Is the RTB model for the origin of humanity valid? Biologist Dennis Venema doesn’t think so. In a recently published critique, he evaluates the portion of our model in which we address genetic similarities between humans and chimps.
As part of our assessment of human evolution, we question whether the genetic connection between humans and chimps is as strong as is commonly communicated to the general public. Most people are familiar with the claim that human and chimpanzee DNA share a 99 percent similarity. Our assertion, however, is that the genetic commonality between these two primates is closer to 90 percent.
Instead of discussing the scientific merits (or lack thereof) of our approach (which we welcome), Venema chose to launch an ad hominem attack against me and Hugh Ross, impugning our integrity as scientists and scholars. The crux of his criticism was that:
- We intentionally ignored a key scientific paper (published in 2005 after our book Who Was Adam? was released) about genetic comparisons between humans and chimpanzees that went against our model.1
- We claim erroneously that the genetic similarity between humans and chimpanzees is around 90 percent, not 95 percent (or about 99 percent) as the above mentioned paper reports.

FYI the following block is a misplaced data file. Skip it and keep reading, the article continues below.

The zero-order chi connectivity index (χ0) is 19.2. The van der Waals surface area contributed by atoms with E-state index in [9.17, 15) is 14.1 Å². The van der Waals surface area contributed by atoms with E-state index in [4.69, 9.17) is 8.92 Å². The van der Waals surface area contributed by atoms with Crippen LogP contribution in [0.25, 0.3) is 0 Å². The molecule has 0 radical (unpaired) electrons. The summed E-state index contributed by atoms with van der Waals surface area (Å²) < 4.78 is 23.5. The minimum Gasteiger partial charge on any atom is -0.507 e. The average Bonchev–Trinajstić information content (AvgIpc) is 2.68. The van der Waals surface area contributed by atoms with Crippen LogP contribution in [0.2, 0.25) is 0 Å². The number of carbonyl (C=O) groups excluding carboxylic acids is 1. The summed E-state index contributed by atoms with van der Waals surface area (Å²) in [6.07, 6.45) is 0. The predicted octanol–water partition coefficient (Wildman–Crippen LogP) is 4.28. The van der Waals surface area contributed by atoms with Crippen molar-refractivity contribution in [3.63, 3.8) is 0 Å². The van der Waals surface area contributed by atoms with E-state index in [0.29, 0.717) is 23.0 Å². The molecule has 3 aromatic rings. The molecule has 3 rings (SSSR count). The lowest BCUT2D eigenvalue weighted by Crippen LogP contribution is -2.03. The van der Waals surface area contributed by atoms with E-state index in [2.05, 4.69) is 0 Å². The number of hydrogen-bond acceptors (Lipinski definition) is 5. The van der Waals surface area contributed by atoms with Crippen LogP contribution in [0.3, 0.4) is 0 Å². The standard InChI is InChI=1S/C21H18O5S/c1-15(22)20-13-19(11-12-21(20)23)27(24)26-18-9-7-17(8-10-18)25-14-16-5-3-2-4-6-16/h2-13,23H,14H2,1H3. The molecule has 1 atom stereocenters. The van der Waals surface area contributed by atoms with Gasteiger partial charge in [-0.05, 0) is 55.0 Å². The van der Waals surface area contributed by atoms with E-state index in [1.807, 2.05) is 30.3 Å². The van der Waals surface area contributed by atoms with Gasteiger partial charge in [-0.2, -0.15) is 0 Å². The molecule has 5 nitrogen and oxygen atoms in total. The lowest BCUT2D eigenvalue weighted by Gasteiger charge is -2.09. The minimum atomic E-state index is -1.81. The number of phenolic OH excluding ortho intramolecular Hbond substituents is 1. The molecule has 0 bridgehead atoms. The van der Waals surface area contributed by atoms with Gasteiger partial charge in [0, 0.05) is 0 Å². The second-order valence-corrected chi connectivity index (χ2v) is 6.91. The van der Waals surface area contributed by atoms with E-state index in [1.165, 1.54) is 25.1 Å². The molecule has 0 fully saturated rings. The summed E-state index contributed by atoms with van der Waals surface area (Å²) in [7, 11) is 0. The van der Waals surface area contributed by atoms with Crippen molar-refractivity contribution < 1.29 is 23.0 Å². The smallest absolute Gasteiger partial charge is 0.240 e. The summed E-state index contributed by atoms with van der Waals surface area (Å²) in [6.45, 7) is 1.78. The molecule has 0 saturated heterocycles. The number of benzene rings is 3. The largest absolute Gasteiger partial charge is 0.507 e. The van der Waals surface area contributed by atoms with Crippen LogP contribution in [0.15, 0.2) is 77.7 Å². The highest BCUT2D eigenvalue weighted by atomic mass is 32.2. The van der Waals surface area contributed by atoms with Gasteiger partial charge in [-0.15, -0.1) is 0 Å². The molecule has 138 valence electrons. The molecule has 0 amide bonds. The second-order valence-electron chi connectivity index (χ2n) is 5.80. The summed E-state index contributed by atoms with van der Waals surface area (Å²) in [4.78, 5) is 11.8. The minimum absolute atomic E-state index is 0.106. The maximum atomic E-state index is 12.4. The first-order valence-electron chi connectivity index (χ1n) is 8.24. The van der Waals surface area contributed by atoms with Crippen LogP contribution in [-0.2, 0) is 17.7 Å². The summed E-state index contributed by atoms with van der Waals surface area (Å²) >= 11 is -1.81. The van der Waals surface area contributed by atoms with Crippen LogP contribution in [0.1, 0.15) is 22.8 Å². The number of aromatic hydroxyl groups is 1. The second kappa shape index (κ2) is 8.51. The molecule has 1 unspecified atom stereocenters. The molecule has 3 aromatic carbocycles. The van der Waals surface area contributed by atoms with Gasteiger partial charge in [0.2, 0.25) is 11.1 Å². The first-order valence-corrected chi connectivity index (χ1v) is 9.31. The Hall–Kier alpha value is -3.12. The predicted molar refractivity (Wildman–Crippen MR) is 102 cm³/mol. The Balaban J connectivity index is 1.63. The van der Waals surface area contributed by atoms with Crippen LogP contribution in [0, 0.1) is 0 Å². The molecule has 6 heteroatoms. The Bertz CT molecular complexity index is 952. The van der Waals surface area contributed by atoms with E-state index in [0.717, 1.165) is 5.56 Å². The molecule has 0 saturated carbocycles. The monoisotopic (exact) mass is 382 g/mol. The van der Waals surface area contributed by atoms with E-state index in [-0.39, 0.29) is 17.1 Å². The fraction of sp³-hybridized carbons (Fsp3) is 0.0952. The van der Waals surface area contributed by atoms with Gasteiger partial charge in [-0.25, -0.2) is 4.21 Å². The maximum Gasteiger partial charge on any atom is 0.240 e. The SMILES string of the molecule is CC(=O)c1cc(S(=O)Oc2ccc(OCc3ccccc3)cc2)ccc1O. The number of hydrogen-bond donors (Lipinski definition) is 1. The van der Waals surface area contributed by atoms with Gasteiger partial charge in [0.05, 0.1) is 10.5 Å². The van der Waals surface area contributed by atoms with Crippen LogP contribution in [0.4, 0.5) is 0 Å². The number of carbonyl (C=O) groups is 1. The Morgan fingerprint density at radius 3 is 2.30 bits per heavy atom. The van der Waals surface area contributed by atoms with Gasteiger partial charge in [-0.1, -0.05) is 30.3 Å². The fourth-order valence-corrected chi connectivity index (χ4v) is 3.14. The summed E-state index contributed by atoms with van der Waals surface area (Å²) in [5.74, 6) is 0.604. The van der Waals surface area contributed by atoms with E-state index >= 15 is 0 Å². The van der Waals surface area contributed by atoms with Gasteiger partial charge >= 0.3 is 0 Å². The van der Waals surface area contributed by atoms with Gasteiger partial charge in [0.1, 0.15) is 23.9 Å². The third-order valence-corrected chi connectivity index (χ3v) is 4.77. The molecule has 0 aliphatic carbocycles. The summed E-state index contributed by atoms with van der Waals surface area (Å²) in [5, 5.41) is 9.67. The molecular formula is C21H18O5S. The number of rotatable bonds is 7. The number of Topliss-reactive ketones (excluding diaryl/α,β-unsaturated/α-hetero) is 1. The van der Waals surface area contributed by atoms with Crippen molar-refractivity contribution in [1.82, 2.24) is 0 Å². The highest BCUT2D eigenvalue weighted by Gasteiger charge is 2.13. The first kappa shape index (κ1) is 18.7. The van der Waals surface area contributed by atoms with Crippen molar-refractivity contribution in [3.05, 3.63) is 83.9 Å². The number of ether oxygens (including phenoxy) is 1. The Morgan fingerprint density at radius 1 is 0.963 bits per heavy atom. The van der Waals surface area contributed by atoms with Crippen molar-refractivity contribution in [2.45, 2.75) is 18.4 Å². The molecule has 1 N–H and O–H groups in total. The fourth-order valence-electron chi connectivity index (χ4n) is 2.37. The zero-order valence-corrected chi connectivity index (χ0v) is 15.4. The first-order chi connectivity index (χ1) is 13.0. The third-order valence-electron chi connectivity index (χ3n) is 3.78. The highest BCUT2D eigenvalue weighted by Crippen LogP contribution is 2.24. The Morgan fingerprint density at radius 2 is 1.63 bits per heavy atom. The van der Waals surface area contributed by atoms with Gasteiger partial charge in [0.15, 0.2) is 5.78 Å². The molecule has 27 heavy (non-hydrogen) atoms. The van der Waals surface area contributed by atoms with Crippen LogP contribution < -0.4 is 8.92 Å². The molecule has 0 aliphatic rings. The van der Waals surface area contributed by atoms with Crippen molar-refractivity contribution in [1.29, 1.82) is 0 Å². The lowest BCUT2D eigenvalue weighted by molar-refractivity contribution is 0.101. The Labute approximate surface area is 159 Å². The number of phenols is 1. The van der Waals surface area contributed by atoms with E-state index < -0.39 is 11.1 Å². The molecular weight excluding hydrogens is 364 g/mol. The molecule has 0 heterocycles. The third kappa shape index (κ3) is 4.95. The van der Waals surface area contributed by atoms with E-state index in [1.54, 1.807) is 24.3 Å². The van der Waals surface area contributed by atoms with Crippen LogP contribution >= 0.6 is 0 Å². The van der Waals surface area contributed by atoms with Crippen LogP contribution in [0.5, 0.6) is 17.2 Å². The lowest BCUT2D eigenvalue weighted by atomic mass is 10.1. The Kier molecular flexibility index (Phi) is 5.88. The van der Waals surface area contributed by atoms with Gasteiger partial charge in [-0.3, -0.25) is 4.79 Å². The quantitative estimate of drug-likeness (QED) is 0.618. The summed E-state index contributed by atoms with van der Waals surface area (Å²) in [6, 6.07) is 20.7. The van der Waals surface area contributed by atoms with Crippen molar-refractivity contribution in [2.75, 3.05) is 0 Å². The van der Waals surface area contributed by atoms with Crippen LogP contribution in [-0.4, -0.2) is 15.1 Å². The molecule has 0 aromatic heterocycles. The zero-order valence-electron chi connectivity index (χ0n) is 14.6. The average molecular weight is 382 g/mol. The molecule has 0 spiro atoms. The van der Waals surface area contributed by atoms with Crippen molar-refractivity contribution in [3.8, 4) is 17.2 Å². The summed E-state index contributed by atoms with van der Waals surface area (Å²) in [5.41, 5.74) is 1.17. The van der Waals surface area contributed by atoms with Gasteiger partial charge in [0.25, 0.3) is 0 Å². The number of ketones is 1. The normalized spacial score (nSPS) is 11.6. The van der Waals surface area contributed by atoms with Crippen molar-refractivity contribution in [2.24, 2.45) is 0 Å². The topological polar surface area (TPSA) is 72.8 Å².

- We misrepresent scientific opinion when we claim that the genetic comparisons between humans and chimpanzees that describe the differences (or similarities) in terms of percentages are meaningless.
In Who Was Adam? we provide an extensive discussion as to why “percent genetic comparisons” have no biological meaning. As a follow up in 2007, we published a web article that makes the same point. In fact, we go one step further in the article and point out that the emphasis on percent genetic similarity actually hinders our understanding of the genetic basis for the biological and behavioral differences between humans and chimpanzees.
Contrary to the concern raised by Venema, the view that genetic similarity lacks biological meaning is not exclusive to RTB—it is a point that has been forcefully made by several scientists working in comparative genomics.
Interested readers can check out the article I wrote in 2007 for further detail.
1. The paper in question is: The Chimpanzee Sequencing and Analysis Consortium, “Initial Sequence of the Chimpanzee Genome and Comparison with the Human Genome,” Nature 437 (2005): 69–87.